Some dogs just seem to love licking their people. If you find yourself being licked slobbery while trying to relax after work, give your dog something better to do!
Again, stuffed Kongs are my go-to response for this. You can also simply stand up and walk away – quietly, no fuss – if your dog licks you. Scolding or swatting often makes this problem worse, because then your dog wants to appease you (and in dog language, licking is appeasing).
Some dogs just seem to love licking their people. If you find yourself being licked slobbery while trying to relax after work, give your dog something better to do! Again, stuffed Kongs are my go-to response for this.
You can also simply stand up and walk away – quietly, no fuss – if your dog licks you. Scolding or swatting often makes this problem worse, because then your dog wants to appease you (and in dog language, licking is appeasing).
If your dog is on a bit of a diet, stuff your daily Kongs with boiled carrots, applesauce, and rice soaked in chicken broth – or just with your dog’s regular breakfast kibble and a bit of wet dog food.
The reason I love Kongs for licking problems in dogs is because Kongs let your dogs lick something appropriate. We’re meeting your dog’s apparent need to lick while also meeting your need not to be licked.
Example Four: Food-Begging Lickers
Many dogs will simply grow out of this habit. It is most commonly seen in puppies, but this behavior is closely linked to the nervous and compulsive lickers.
In order to reduce likelihood that this normal behavior becomes a compulsive habit, be sure to avoid rewarding the behavior with attention. Both positive and negative attention to licking should be avoided, but be sure to give your dog lots of love and treats as soon as he shows a behavior you do want.
If you don’t want your dog to keep licking you, you cannot reward her behavior with attention!
Instead, pay attention to your dog when her tongue is inside her chompers. Again, avoid scolding or swatting as this might make your dog try to lick you to calm you down.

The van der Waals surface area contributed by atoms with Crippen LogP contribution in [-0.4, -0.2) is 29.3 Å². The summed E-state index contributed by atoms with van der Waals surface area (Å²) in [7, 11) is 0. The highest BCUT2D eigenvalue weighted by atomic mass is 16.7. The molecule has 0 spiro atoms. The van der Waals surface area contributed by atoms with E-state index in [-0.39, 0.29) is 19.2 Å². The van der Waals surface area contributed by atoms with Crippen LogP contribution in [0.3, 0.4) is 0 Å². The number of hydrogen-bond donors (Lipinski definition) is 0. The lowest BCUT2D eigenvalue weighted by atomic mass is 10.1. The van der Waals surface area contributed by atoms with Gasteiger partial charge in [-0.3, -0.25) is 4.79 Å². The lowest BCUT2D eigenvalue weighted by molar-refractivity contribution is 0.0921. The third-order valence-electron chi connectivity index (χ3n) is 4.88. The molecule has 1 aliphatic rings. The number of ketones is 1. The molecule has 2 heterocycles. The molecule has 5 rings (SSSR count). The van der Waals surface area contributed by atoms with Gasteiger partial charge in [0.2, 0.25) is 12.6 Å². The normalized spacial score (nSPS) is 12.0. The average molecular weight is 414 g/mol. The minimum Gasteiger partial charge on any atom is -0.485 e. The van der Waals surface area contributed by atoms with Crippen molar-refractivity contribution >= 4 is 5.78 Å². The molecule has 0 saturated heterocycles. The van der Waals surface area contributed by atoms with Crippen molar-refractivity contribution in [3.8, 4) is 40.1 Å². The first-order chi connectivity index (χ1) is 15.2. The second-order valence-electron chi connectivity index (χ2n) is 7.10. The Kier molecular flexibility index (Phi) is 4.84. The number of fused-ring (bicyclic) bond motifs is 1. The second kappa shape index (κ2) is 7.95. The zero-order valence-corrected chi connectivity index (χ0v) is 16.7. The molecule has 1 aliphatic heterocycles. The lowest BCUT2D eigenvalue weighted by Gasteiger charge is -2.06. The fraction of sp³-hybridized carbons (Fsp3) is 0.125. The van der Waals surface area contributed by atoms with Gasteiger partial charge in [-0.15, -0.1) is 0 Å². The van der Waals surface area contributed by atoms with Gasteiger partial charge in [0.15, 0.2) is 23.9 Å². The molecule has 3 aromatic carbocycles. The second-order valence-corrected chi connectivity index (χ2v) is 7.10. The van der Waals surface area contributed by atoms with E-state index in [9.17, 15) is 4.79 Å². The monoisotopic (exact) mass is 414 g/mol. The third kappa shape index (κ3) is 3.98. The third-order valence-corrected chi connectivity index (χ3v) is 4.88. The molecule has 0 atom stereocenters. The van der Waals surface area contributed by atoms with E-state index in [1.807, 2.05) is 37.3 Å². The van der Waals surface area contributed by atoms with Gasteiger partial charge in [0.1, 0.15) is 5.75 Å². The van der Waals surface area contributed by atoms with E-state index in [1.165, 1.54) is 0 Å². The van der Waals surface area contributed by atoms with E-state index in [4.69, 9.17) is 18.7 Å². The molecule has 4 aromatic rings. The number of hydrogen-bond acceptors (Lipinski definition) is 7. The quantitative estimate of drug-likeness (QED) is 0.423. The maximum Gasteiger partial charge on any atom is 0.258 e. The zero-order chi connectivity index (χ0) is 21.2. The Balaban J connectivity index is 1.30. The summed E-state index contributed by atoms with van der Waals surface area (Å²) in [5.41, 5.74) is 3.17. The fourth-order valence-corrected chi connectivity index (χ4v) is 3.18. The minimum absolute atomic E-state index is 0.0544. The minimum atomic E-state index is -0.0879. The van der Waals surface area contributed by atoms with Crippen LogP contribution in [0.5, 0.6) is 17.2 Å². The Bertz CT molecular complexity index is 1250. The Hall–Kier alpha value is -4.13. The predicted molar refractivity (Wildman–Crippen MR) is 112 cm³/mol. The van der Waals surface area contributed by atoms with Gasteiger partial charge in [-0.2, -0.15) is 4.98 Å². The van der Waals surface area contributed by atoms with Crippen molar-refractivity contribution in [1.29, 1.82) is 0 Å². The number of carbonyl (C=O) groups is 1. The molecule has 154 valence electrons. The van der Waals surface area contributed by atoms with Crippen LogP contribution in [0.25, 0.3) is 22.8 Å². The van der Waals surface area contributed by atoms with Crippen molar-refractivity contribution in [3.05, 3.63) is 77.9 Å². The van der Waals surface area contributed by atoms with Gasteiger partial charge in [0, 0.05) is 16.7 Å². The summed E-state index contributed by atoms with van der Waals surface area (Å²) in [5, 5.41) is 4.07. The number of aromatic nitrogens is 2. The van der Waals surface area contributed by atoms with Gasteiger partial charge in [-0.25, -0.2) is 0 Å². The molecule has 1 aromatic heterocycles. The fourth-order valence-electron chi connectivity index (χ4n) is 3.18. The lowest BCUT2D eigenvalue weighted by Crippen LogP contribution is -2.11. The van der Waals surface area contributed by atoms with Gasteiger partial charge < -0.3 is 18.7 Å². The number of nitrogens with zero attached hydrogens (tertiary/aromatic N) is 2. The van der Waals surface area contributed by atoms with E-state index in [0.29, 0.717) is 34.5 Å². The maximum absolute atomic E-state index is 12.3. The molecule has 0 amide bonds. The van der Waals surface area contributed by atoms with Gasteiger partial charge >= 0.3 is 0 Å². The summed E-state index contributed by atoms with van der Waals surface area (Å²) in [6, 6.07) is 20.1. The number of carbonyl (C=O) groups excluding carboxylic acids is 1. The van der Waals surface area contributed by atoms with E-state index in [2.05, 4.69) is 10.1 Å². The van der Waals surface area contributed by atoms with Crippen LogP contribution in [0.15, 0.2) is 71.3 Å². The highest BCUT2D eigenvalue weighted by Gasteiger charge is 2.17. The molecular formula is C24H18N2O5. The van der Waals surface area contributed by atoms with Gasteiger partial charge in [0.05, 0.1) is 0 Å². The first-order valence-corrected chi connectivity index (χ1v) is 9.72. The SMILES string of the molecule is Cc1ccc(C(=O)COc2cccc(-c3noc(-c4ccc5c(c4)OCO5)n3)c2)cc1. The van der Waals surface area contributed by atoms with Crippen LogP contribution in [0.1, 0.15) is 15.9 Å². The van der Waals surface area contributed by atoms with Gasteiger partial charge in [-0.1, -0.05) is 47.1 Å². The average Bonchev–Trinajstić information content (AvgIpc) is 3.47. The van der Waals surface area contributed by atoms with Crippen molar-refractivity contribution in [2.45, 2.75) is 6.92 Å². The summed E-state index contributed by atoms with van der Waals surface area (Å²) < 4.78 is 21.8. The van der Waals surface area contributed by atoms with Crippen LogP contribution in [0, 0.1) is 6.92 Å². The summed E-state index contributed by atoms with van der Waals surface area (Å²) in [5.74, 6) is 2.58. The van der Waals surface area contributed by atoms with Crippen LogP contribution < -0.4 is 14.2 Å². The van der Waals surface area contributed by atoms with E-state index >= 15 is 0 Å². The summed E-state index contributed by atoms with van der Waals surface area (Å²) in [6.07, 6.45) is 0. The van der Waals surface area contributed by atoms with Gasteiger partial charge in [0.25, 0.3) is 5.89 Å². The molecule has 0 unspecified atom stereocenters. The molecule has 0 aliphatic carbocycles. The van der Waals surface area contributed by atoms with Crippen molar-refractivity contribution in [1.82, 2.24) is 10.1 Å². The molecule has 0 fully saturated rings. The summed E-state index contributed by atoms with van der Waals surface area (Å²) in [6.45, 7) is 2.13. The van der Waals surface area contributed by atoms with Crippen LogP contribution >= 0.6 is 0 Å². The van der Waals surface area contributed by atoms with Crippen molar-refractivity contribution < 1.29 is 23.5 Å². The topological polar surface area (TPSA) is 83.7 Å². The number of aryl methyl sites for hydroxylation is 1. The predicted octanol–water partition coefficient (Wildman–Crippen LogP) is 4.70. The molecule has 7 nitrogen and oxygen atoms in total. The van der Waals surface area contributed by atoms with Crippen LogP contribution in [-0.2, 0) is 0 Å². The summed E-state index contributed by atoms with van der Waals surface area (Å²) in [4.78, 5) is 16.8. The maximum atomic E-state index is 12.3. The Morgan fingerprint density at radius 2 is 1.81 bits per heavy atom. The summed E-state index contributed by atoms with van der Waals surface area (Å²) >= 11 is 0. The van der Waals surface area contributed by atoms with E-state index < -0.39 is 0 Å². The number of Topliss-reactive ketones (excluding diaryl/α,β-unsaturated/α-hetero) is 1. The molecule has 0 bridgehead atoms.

Example Five: Clean-Up Lickers
Again, this behavior is largely normal and should not be discouraged.
Dogs lick their paws, bellies – and yes, their butts – as part of normal, healthy grooming. If your dog does lick himself to the point of damaging his fur or skin, see a veterinary behaviorist immediately. Although be aware that what looks like cleaning in some cases may actually be compulsive.
Some dogs only lick certain things at certain times. I have a good friend with a Wheaton Terrier that licks a specific couch cushion during the entirety of every storm that hits their Boston home.
Another dog I know licks his paws bloody if his owner leaves town. These dogs really should be getting professional help. In the meantime, it’s incredibly important to identify what causes the compulsive licking and attempt to reduce that stressor in your dog’s life.
It’s also important to check your dog for allergies, injuries, or sores if you notice him licking a lot. Last time I was woken up by my dog licking his paws (slurp, slurp, gross), I found a huge cactus spine in his paw! Just today I noticed he was licking his paws more than usual – and I found a little raw patch of skin that is bugging him.
Do you have a major licker in your life? Do you have video proof of your dog being a problem licker? What do you do stop your dog from licking? Let’s talk about it!